Trubisky also looked great, though you have to keep in mind that he also went up against backups. He officially completed his first 10 passes including a short (and, admittedly, very easy) touchdown dart to Victor Cruz. Overall, his passes were on point (only three incompletions over 25 throws could be credited to him), he managed the pocket well, the Broncos' defensive pressure never bothered him and he looked like he was far, far more experienced than the 13-game starter he was when he came out of North Carolina. After Mike Glennon struggled against the Broncos' vaunted secondary, it wouldn't be a surprise to see Trubisky get some first-team reps soon.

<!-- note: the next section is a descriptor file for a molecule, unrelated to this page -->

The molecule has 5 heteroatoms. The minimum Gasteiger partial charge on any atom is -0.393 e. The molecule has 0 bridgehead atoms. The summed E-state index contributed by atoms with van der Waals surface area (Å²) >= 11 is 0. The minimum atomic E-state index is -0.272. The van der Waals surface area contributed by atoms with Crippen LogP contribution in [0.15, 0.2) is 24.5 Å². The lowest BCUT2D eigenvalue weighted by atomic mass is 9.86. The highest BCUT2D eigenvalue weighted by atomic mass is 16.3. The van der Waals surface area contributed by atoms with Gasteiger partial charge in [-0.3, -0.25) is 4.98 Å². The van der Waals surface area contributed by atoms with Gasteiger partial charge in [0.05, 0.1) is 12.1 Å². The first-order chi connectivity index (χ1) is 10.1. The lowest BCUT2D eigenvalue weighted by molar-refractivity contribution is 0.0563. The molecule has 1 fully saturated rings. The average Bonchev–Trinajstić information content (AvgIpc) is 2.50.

When's the last time the Browns had a quarterback show some real promise in the preseason? Feels like it's been a while. DeShone Kizer didn't play against any starters but he did look very good in his time on the field. His best throw was when Kizer side-stepped pressure in the pocket, pump-faked and then uncorked a perfect 52-yard touchdown bomb to Richard Mullaney. It was one of several examples on the night of Kizer playing nothing like your typical rookie. He hasn't been this consistent in practice, but nonetheless we'd love to see him get the chance to play with the starters.